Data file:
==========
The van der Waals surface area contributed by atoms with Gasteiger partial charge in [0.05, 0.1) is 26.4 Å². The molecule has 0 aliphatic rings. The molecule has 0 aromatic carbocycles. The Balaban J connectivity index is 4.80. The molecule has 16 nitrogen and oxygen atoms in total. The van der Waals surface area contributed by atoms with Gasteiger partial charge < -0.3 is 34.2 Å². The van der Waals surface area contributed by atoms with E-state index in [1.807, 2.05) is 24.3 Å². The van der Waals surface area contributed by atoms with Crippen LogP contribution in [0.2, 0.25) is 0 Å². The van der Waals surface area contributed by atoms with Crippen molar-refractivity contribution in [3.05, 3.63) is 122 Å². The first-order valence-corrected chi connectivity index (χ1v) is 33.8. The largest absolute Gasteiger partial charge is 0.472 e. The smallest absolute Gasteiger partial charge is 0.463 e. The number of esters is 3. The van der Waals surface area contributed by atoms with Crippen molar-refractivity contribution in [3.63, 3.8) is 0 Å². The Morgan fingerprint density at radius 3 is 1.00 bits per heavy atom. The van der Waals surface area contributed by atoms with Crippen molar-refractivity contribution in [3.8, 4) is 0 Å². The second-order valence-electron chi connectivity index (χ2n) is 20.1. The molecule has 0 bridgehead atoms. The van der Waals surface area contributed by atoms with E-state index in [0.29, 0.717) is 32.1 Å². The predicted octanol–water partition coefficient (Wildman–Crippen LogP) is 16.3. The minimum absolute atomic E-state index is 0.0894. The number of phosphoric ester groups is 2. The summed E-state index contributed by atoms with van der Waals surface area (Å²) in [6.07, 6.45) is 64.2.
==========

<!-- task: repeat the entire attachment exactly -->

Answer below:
The van der Waals surface area contributed by atoms with Gasteiger partial charge in [0.05, 0.1) is 26.4 Å². The molecule has 0 aliphatic rings. The molecule has 0 aromatic carbocycles. The Balaban J connectivity index is 4.80. The molecule has 16 nitrogen and oxygen atoms in total. The van der Waals surface area contributed by atoms with Gasteiger partial charge < -0.3 is 34.2 Å². The van der Waals surface area contributed by atoms with E-state index in [1.807, 2.05) is 24.3 Å². The van der Waals surface area contributed by atoms with Crippen LogP contribution in [0.2, 0.25) is 0 Å². The van der Waals surface area contributed by atoms with Crippen molar-refractivity contribution in [3.05, 3.63) is 122 Å². The first-order valence-corrected chi connectivity index (χ1v) is 33.8. The largest absolute Gasteiger partial charge is 0.472 e. The smallest absolute Gasteiger partial charge is 0.463 e. The number of esters is 3. The van der Waals surface area contributed by atoms with Crippen molar-refractivity contribution in [3.63, 3.8) is 0 Å². The Morgan fingerprint density at radius 3 is 1.00 bits per heavy atom. The van der Waals surface area contributed by atoms with Crippen molar-refractivity contribution in [3.8, 4) is 0 Å². The second-order valence-electron chi connectivity index (χ2n) is 20.1. The molecule has 0 bridgehead atoms. The van der Waals surface area contributed by atoms with E-state index in [0.29, 0.717) is 32.1 Å². The predicted octanol–water partition coefficient (Wildman–Crippen LogP) is 16.3. The minimum absolute atomic E-state index is 0.0894. The number of phosphoric ester groups is 2. The summed E-state index contributed by atoms with van der Waals surface area (Å²) in [6.07, 6.45) is 64.2.